Death In The Stars by Frances Brody

Yorkshire, 1927, and excitement is growing for the approaching solar eclipse. For no particular reason, star of the theatre Selena Fellini asks Kate Shackleton to accompany her, for no particular reason. Why would such a star ask a private detective to come with her to Giggleswick and a private viewing? Surely murder can’t be in the air, can it?

Soon, Fellini’s friend (or is he something more) Billy Moffatt is found dead. While there is some question as to whether he overdosed, Kate soon becomes convinced that he was murder. Maybe it was the cyanide-laced cigar that he smoked? Yup, that’d be it. And when Kate discovers that two other colleagues of Selena’s have died in “accidents”, it seems that a murderer is on the prowl.

Book nine in the Kate Shackleton series and first off, apologies to Frances Brody, as the book was sent to me about two months ago, around about when it was released, but for some reason that t kept sliding down the TBR pile. No idea why, as I do rather enjoy this series.

Yes, it’s one of the between-the-wars-female-sleuth series, but the central characters are strong and you find yourself caring about them. Followers of the series will find lots to enjoy here, but newcomers can jump in here as well.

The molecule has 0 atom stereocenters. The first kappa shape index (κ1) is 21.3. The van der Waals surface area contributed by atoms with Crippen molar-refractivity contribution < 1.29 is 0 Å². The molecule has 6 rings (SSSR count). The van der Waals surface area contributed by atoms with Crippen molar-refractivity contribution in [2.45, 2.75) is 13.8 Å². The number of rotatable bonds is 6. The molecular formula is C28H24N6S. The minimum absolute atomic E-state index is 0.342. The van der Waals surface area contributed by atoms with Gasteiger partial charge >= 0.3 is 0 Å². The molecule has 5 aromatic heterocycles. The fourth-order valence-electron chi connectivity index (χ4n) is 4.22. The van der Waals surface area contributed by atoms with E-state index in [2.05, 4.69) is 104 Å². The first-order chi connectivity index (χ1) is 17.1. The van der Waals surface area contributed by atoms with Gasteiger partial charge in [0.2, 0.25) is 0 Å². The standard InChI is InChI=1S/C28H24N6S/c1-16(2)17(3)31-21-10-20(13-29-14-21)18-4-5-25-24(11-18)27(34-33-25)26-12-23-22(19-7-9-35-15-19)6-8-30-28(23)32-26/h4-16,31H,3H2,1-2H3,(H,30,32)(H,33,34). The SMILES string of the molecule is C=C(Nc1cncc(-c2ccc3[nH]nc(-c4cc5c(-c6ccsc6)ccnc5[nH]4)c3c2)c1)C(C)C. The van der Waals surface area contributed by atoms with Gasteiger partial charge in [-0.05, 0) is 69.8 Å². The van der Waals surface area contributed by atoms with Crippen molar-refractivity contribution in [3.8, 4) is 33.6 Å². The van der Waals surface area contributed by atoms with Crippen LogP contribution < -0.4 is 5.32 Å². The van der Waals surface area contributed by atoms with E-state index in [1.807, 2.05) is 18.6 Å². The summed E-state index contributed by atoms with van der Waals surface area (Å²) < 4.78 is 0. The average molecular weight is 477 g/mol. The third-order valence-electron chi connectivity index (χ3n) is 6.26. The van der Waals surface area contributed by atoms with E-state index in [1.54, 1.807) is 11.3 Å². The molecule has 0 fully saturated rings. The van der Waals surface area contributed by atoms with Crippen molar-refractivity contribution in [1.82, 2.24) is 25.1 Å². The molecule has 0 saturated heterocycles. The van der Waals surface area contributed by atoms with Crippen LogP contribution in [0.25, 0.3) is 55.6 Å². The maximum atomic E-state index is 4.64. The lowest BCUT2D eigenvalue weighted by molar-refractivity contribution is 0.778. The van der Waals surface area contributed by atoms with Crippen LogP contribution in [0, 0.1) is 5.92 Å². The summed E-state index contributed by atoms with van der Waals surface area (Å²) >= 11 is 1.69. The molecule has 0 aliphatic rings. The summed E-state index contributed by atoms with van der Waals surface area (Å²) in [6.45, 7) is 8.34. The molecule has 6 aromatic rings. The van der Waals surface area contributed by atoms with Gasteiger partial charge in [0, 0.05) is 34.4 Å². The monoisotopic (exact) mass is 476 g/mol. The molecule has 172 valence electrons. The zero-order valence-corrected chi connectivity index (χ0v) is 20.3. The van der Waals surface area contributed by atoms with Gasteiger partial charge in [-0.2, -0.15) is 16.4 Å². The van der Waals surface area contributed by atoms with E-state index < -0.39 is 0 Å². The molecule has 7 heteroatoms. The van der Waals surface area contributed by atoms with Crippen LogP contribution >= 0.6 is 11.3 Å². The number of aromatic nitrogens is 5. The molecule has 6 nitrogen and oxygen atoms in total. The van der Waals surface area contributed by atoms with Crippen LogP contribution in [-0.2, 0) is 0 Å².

The mystery is just part of the tale, as Frances takes time with the background setting of the theatre, which is starting to wane as cinema begins to wax, and the characters involved in the mystery are well constructed and interesting. While the murderer seemed fairly clear to me, do bear in mind that I do read a lot of mysteries, but I think I’d have preferred a slightly more complex puzzle, but regardless, it is an entertaining and charming read. Fans of the series will find a lot to like here, and fans of the genre really should be checking out this series. Recommended.

NB Apologies for the slow nature of the blog recently – life is busy at the moment, but hopefully things will ease up soon.

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